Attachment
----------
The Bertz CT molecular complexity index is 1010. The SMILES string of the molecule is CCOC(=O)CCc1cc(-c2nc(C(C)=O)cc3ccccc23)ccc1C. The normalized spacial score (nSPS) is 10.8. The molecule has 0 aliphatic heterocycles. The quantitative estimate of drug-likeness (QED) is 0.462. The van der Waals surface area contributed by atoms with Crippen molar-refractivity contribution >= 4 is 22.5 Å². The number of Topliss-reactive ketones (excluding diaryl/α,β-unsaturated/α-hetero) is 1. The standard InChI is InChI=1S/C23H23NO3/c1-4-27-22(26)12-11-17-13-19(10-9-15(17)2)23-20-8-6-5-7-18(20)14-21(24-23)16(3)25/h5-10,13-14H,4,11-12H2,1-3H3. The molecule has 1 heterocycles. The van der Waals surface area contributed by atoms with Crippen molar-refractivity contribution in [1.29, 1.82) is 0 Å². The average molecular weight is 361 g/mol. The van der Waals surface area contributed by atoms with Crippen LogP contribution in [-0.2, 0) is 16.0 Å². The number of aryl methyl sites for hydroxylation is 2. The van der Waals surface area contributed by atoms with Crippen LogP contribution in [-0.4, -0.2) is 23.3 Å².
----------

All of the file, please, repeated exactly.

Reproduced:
The Bertz CT molecular complexity index is 1010. The SMILES string of the molecule is CCOC(=O)CCc1cc(-c2nc(C(C)=O)cc3ccccc23)ccc1C. The normalized spacial score (nSPS) is 10.8. The molecule has 0 aliphatic heterocycles. The quantitative estimate of drug-likeness (QED) is 0.462. The van der Waals surface area contributed by atoms with Crippen molar-refractivity contribution >= 4 is 22.5 Å². The number of Topliss-reactive ketones (excluding diaryl/α,β-unsaturated/α-hetero) is 1. The standard InChI is InChI=1S/C23H23NO3/c1-4-27-22(26)12-11-17-13-19(10-9-15(17)2)23-20-8-6-5-7-18(20)14-21(24-23)16(3)25/h5-10,13-14H,4,11-12H2,1-3H3. The molecule has 1 heterocycles. The van der Waals surface area contributed by atoms with Crippen molar-refractivity contribution in [1.29, 1.82) is 0 Å². The average molecular weight is 361 g/mol. The van der Waals surface area contributed by atoms with Crippen LogP contribution in [-0.2, 0) is 16.0 Å². The number of aryl methyl sites for hydroxylation is 2. The van der Waals surface area contributed by atoms with Crippen LogP contribution in [-0.4, -0.2) is 23.3 Å².